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Toxic Shock Syndrome: What I’m Telling My Daughter

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Arefa Cassoobhoy, MD, MPH - Blogs
By Arefa Cassoobhoy, MD, MPHBoard-certified internistDecember 21, 2017
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Editor’s note: Wasser announced on Monday, Jan. 15, 2018, that her other leg had to be amputated due to Toxic Shock Syndrome.

Original post: 

Toxic Shock Syndrome (TSS) is in the news with model Lauren Wasser’s advocacy work. She lost her leg from TSS and is now raising awareness about this rare risk of tampons.

For those of us who remember the 1980s, we first heard about TSS back when multiple young women got severely sick and even died. Their illness was linked to tampon use, in particular highly absorbent tampons. Since then, polyacrylate rayon products have been removed from the market and the number of women who get TSS during their period has dropped.

But my teenage daughter isn’t aware of that history, and I realize Wasser’s story is something I should share with her as an important learning point. TSS is rare, but it does still occur. She needs to know how to take care of herself.

lauren-wasser

Lauren Wasser

What is Toxic Shock Syndrome? It’s a severe infection that healthy women can get, and it progresses quickly, as fast as 2 to 3 days after the start of your period. The key symptoms and signs are flu-like: high fevers, feeling faint, a sunburn like rash, vomiting, and diarrhea. If you got it, you’d be hospitalized and closely taken care of because it can go on to affect all organs in the body.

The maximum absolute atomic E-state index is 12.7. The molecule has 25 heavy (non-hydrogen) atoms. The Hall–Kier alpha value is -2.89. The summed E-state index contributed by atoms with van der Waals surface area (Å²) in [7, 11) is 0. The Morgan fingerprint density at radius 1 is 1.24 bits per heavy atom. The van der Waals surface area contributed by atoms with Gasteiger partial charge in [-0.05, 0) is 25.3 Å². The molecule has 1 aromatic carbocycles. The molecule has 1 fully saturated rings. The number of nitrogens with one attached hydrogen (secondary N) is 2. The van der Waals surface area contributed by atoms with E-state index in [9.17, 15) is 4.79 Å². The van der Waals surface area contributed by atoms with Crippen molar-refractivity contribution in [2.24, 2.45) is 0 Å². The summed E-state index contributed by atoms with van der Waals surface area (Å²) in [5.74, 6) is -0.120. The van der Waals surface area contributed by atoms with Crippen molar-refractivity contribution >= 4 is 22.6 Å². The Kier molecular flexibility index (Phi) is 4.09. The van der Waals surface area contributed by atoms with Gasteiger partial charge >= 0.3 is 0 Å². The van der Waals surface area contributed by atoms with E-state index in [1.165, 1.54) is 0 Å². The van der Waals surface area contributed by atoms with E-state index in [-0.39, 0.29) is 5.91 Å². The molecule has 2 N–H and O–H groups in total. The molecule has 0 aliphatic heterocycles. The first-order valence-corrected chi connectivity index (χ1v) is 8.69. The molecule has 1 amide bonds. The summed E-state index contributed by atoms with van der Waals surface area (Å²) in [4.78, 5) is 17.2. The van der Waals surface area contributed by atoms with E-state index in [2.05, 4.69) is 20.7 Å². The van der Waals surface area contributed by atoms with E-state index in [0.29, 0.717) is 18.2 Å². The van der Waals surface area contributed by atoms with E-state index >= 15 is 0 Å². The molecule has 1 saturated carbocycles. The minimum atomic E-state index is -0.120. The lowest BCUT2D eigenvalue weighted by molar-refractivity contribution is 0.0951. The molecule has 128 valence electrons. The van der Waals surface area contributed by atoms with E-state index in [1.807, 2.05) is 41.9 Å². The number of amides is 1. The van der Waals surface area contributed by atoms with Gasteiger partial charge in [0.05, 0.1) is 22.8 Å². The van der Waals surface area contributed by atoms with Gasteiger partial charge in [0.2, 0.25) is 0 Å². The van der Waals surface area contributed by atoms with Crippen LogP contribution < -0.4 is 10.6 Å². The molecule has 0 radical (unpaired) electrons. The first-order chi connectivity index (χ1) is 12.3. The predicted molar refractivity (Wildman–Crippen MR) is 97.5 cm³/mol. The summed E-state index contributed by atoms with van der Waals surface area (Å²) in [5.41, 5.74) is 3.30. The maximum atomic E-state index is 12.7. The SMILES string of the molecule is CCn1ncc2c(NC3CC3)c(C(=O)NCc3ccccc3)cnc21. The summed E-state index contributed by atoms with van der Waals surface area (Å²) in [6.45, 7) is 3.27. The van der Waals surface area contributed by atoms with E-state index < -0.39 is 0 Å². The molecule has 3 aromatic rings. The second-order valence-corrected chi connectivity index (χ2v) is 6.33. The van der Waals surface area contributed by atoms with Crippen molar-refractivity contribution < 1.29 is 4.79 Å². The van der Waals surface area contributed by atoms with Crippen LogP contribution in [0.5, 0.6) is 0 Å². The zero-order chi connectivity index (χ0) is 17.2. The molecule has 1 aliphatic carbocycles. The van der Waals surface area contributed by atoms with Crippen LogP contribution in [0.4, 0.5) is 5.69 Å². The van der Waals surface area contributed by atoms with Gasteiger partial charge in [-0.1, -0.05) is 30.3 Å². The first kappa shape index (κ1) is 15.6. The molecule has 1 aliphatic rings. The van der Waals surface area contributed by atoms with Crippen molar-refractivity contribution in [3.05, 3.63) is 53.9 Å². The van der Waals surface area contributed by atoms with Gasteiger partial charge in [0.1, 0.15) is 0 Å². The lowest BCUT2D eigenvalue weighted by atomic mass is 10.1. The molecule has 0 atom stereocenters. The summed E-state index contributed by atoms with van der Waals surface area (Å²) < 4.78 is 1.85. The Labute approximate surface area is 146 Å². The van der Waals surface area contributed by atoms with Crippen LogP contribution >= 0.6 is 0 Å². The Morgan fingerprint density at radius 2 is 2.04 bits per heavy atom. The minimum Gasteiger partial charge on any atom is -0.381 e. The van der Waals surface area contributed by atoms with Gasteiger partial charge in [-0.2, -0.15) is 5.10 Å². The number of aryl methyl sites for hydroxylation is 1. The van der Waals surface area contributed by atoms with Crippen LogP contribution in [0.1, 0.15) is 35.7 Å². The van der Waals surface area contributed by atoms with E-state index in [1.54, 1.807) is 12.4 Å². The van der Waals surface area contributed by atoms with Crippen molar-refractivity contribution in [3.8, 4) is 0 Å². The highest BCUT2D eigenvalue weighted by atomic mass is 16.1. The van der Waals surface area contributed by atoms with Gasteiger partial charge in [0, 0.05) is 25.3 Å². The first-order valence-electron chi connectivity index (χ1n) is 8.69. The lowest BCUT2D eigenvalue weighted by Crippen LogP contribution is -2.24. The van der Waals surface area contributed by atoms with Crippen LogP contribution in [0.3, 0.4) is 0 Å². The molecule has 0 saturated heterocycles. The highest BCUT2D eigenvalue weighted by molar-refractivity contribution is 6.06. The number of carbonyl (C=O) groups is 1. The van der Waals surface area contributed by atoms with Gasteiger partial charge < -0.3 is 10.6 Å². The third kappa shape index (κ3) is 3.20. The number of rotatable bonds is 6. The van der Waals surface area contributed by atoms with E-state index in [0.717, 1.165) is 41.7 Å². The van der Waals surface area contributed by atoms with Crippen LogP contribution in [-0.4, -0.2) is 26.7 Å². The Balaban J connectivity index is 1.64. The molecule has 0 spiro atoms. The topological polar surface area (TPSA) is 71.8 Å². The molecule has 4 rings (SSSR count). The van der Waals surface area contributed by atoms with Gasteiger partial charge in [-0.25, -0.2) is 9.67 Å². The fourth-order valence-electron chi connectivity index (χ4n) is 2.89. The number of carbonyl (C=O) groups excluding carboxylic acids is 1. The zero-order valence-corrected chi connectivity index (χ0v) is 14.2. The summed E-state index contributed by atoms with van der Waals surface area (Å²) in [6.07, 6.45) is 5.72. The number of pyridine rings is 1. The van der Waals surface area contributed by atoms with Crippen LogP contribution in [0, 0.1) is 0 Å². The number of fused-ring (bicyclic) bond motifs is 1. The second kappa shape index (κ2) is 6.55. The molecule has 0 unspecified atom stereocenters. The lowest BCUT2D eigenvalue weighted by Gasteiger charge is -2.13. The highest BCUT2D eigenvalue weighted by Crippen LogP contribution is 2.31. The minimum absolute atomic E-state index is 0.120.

The infection is from toxins produced by certain staphylococcus aureus bacteria. That’s from the same family of staph bacteria you have heard about called MRSA and MSSA. They’re mainly known for causing folliculitis, skin abscesses, and other infections in the body. The bacteria can live in your nose, on your skin, and in your vagina and rectum.

Most people develop antibodies to the TSS toxin in their late teens, and by their 30’s, 90-95% have the antibody. Most people who get sick from TSS don’t have the antibody or enough of the antibody. In a susceptible person, a tampon in the vagina can be the place where the toxin-producing bacteria grows and, in rare cases, progress to TSS.

Today, half the cases of TSS that occur are related to menstruation. The women who get it are more like to have used high absorbency tampons, used tampons continuously for more days of their cycle, and kept single tampons in place for a longer time. Teenage girls and women under 30 are more at risk.

What’s the bottom line?

I’m telling my daughter to feel comfortable using tampons within certain parameters to stay safe and healthy.

  • Wash your hands before putting in or taking out a tampon. Be gentle. The tampon should not irritate or scratch your skin.
  • Change your tampon every 4-6 hours or more often if your flow is heavy.
  • Use the right size tampon. For light flow, use the slender tampons. Avoid the super absorbency tampons.
  • Alternate using tampons during the day with pads at night.
  • Do not use tampons when you’re not on your period.

Toxic shock syndrome is rare, but it’s very dangerous. If you have a high fever, feel faint, get a sunburn-like rash, vomiting, or diarrhea, take your tampon out immediately, and get to a doctor. Let them know you’re on your period and were using a tampon. And then, call mom.

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About the Author
Arefa Cassoobhoy, MD, MPH

Arefa Cassoobhoy, MD, MPH is a board-certified internal medicine doctor and a WebMD Medical Editor. She is on the team that makes sure all WebMD content is medically correct, current and understandable. She sees patients at the Women’s Wellness Clinic at the Atlanta Veterans Affairs Medical Center.

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